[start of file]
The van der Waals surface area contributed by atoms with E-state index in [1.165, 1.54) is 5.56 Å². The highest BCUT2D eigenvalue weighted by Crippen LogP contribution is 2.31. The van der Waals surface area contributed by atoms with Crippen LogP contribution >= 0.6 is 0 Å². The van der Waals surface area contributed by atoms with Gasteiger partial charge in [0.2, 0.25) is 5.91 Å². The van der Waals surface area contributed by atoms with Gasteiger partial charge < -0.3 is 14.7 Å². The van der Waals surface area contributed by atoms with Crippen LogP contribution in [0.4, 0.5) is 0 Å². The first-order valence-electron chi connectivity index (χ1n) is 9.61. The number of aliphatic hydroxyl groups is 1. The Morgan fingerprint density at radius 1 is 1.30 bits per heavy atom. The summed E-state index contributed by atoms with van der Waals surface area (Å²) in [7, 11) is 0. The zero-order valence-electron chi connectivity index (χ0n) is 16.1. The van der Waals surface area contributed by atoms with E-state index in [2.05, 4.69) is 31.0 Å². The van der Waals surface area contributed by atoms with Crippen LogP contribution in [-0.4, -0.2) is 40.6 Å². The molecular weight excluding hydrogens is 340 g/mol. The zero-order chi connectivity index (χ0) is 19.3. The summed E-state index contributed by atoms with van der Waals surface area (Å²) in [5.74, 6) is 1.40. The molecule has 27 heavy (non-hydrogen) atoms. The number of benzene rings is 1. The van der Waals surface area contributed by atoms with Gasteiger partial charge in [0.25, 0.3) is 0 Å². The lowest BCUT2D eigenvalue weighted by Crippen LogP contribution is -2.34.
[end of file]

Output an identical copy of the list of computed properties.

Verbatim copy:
The van der Waals surface area contributed by atoms with E-state index in [1.165, 1.54) is 5.56 Å². The highest BCUT2D eigenvalue weighted by Crippen LogP contribution is 2.31. The van der Waals surface area contributed by atoms with Crippen LogP contribution >= 0.6 is 0 Å². The van der Waals surface area contributed by atoms with Gasteiger partial charge in [0.2, 0.25) is 5.91 Å². The van der Waals surface area contributed by atoms with Gasteiger partial charge < -0.3 is 14.7 Å². The van der Waals surface area contributed by atoms with Crippen LogP contribution in [0.4, 0.5) is 0 Å². The first-order valence-electron chi connectivity index (χ1n) is 9.61. The number of aliphatic hydroxyl groups is 1. The Morgan fingerprint density at radius 1 is 1.30 bits per heavy atom. The summed E-state index contributed by atoms with van der Waals surface area (Å²) in [7, 11) is 0. The zero-order valence-electron chi connectivity index (χ0n) is 16.1. The van der Waals surface area contributed by atoms with E-state index in [2.05, 4.69) is 31.0 Å². The van der Waals surface area contributed by atoms with Crippen LogP contribution in [-0.4, -0.2) is 40.6 Å². The molecular weight excluding hydrogens is 340 g/mol. The zero-order chi connectivity index (χ0) is 19.3. The summed E-state index contributed by atoms with van der Waals surface area (Å²) in [5.74, 6) is 1.40. The molecule has 27 heavy (non-hydrogen) atoms. The number of benzene rings is 1. The van der Waals surface area contributed by atoms with Gasteiger partial charge in [0.25, 0.3) is 0 Å². The lowest BCUT2D eigenvalue weighted by Crippen LogP contribution is -2.34.